Lebanese Shiites kidnapped in Syria

Hezbollah’s leader appeals for calm, warns followers against revenge hits

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BEIRUT — Syrian rebels kidnapped 12 Lebanese Shiites in northern Syria on Tuesday, fueling fears that Lebanon is getting drawn into the chaos next door, security officials said.

The Shiites were on their way home from a religious pilgrimage in Iran when rebels intercepted their vehicles in Syria’s Aleppo province and abducted the men, Hezbollah’s Manar TV station said.

The women were in a “safe place,” Manar reported, without elaborating.

Lebanese security officials confirmed the kidnapping.

Some Lebanese took to the streets of Beirut’s southern sector, a Shiite area, and burned tires to protest the abductions.

The leader of Hezbollah, Lebanon’s powerful Shiite militant group and a strong ally of Syria, appealed for calm and warned his followers against revenge attacks targeting Syrians.

“This is strictly prohibited,” Sheik Hassan Nasrallah said in a televised speech.

He urged protesters not to block the roads, and he said the Lebanese government must press for the pilgrims’ release.

“We will work day and night until these beloved people are with us,” Sheik Nasrallah said.

Hezbollah has stood by Syrian President Bashar Assad as he struggles to put down a 15-month-old uprising. Sunnis form the backbone of the uprising, which has unleashed boiling sectarian tensions.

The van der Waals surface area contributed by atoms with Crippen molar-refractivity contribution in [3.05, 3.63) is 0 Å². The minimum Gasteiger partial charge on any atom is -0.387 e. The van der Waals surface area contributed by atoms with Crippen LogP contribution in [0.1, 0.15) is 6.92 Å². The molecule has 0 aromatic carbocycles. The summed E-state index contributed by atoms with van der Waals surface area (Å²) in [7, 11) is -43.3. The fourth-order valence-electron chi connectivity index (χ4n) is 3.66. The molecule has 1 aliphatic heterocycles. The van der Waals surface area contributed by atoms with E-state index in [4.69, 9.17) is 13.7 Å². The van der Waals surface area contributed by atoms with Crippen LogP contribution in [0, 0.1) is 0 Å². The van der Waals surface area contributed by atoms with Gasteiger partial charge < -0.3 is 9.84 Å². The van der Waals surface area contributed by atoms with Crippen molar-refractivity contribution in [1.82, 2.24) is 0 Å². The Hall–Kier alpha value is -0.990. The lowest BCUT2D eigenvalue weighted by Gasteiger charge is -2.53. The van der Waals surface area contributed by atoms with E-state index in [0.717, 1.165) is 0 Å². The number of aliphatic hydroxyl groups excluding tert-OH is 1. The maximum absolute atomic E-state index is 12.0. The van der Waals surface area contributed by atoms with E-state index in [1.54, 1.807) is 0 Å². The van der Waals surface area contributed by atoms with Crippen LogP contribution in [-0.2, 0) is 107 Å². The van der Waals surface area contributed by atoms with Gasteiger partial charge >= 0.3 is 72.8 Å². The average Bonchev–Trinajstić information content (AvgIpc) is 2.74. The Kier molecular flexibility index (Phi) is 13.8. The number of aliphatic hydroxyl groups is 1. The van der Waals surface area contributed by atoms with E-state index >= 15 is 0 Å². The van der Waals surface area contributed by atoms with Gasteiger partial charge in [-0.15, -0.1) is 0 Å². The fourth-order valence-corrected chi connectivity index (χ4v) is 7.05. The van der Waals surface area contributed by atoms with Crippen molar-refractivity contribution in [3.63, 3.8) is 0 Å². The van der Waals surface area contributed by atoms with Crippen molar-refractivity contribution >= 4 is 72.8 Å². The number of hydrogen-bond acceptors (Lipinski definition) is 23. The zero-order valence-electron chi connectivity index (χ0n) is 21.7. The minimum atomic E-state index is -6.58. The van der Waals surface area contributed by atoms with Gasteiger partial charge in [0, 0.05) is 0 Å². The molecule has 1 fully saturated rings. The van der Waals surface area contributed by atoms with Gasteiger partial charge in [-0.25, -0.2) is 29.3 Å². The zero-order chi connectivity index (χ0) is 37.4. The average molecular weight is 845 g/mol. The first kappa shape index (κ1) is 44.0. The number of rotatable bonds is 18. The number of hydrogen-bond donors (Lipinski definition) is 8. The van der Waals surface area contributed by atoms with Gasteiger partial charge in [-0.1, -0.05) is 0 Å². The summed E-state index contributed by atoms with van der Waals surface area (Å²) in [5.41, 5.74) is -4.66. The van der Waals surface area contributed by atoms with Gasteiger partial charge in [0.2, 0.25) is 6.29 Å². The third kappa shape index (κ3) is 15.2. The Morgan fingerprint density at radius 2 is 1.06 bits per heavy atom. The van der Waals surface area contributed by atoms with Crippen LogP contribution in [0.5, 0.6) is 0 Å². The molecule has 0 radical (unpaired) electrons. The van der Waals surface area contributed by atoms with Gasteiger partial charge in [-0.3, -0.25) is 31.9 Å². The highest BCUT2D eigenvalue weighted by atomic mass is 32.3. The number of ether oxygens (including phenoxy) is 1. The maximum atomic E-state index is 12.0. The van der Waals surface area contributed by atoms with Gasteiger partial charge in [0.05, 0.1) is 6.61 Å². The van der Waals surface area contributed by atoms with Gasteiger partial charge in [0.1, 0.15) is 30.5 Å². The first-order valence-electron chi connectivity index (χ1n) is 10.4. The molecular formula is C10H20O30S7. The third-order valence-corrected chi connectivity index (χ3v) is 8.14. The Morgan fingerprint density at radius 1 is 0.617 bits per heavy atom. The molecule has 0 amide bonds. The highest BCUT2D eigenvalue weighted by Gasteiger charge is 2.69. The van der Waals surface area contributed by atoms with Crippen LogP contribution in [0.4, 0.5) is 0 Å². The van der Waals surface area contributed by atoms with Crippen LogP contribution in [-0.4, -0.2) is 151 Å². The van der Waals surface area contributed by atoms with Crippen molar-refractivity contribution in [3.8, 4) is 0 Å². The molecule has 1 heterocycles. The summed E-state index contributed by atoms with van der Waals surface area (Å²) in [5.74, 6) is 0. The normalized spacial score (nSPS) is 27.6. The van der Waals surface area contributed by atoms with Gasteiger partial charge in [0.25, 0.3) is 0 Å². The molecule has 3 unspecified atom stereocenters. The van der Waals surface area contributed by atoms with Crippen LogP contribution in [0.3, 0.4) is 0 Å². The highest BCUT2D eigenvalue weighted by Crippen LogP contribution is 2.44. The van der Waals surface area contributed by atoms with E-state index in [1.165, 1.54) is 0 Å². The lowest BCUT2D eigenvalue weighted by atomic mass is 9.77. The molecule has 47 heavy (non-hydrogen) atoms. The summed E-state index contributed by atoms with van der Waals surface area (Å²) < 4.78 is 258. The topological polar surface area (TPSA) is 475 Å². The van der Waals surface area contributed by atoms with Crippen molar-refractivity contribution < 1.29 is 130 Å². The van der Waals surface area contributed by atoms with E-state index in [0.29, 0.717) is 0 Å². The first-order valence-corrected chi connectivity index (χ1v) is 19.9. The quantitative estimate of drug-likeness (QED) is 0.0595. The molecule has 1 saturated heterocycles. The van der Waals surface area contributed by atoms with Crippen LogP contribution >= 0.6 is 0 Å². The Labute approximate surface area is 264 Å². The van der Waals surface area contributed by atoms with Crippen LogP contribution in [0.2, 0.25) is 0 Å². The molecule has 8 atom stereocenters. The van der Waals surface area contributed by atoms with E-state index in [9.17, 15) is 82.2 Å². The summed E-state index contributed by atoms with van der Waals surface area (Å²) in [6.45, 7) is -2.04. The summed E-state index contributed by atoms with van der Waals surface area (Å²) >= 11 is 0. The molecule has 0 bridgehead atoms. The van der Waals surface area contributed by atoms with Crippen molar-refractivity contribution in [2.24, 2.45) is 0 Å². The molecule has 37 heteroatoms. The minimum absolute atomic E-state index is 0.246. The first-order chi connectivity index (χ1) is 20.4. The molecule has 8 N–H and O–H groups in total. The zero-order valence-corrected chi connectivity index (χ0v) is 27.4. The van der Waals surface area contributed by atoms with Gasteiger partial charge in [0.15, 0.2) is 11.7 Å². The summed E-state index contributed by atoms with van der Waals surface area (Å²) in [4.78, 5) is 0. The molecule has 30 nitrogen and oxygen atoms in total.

Mr. Assad and the ruling elite in Syria belong to the tiny Alawite sect, an offshoot of Shiism.

Tuesday’s kidnappings come at a time of deep tension in Lebanon over the conflict in Syria. The countries share a complex web of political and sectarian ties and rivalries, which can quickly turn violent.

The conflict already has spilled across the border, with deadly results.

Lebanese Sunni groups supporting and opposing the Damascus regime fired rocket-propelled grenades and machine guns in the Lebanese capital early Monday, killing at least two people. It was the most serious outbreak of violence in Beirut since the uprising began next door.

The spark for the violence was the killing Sunday of Sheik Ahmed Abdul-Wahid, an anti-Syrian Sunni cleric, and his bodyguard in northern Lebanon.

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